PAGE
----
Poster Board III-921
Venous thrombosis has genetic and acquired risk factors, and it has been proposed that several risk factors are needed for the occurrence of the disease. The identification of common gene variants associated with venous thrombosis may improve the ability to predict the risk and understanding of this disease. In a recent study, we aimed to identify genetic variants that are associated with deep vein thrombosis in individuals aged younger than 70 years (JAMA 2008; 299:1306-14). Of nearly 20000 single nucleotide polymorphisms (SNPs) that were genotyped, 7 SNPs were associated with deep vein thrombosis (range odds ratios, 1.1-1.3). However, studies of thousands of SNPs can lead to false-positive associations. Replication studies are therefore pivotal to account for false-positive associations.
To assess the risk of venous thrombosis of aforementioned SNPs in a large population based study.
From the residents of Nord-Trøndelag county in Norway aged 20 years and older (n = 94194), we identified all patients with an objectively verified diagnosis of venous thrombosis that occurred between 1995 and 2001. By this date we had registered 515 patients with a first venous thrombosis; an age- and sex-stratified random sample of 1476 controls without previous venous thrombosis was drawn from the original cohort. Patients and diagnosis characteristics were retrieved from medical records. Of the 7 SNPs that were associated with deep vein thrombosis in our previous study, 6 were analyzed in the present study, i.e. rs13146272 in CYP4V2; rs2227589 in SERPINC1; rs1613662 in GP6; rs670659 in RGS7; rs1523127 in NR1I2; and rs6048 in F9. DNA concentrations were standardized to 10 ng/μL using PicoGreen (Molecular Probes, Invitrogen Corp, Carlsbad, CA, USA) fluorescent dye. Genotyping of individual DNA samples were demonstrated by polymerase chain reactions using the TaqMan assay. The technicians were blinded to whether the samples came from patients or control subjects.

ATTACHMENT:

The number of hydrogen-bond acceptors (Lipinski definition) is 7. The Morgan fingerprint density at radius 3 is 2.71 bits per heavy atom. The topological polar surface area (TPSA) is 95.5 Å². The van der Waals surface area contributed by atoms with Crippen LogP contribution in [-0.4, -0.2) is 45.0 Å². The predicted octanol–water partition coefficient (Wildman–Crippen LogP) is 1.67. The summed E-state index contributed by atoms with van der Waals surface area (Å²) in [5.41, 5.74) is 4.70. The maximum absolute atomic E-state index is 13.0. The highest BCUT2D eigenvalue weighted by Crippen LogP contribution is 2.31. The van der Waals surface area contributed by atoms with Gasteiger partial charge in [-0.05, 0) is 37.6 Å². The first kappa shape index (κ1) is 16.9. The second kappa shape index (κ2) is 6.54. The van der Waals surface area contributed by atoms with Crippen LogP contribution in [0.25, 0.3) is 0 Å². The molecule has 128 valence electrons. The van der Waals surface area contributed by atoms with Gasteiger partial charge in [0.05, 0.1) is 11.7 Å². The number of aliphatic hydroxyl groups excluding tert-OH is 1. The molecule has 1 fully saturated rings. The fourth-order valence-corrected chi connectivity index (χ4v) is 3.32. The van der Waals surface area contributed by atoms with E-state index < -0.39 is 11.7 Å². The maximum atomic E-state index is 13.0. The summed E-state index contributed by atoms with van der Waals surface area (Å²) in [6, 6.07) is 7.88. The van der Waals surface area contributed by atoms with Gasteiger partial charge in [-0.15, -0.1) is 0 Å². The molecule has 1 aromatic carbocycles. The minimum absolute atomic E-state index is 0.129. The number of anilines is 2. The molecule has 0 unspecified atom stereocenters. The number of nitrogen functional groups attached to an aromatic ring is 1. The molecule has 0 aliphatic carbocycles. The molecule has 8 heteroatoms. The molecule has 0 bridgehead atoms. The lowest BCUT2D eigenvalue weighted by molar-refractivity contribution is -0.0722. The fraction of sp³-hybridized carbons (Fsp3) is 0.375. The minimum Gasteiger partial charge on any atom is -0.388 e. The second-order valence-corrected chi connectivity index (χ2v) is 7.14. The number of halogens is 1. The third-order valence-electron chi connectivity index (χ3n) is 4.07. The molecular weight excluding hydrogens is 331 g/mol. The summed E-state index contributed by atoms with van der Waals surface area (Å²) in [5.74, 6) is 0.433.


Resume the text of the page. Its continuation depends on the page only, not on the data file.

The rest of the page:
The median age of both cases and controls at baseline was 70 years (range, 20-98). Almost half of patients and controls were men. Two thirds of the patients had deep vein thrombosis and one third had pulmonary embolism. Among the 515 events, 246 were idiopathic (48%). The prevalences of the 6 analyzed risk alleles were 17-96% in the patients and 16-96% in the control group. Only the F9 (rs6048) risk allele in men was consistently associated with an increased risk of venous thrombosis with odds ratios of 1.27 (95% CI, 0.83-1.93) for deep vein thrombosis, 1.62 (95% CI, 0.91-2.89) for pulmonary embolism, and 1.38 (95% CI, 0.97-1.97) for total venous thrombosis. For all other risk alleles we found odds ratios for venous thrombosis close to 1.0 compared to their reference allele. Odds ratios for provoked or idiopathic venous thrombosis again showed that only the F9 risk allele in men was consistently associated with an increased risk with an odds ratio of 1.30 (95% CI, 0.82-2.08) for provoked venous thrombosis and 1.47 (95% CI, 0.90-2.38) for idiopathic venous thrombosis, respectively, compared to men with the G allele. To make the current analysis more similar with our previous study, we restricted the analysis to those who were younger than 70 years. This resulted in slightly higher odds ratios for venous thrombosis in CYP4V2, SERPINC1 and GP6 variants (Table).
This population based study confirmed the previous finding that men with the A allele of rs6048 in F9 have an increased risk of venous thrombosis, while we could not replicate the association of gene variants in CYP4V2, SERPINC1, GP6, RGS7 and NR1I2 with venous thrombosis, possibly excepted for CYP4V2, SERPINC1 and GP6 gene variants in individuals aged younger than 70 years.
No relevant conflicts of interest to declare.
Asterisk with author names denotes non-ASH members.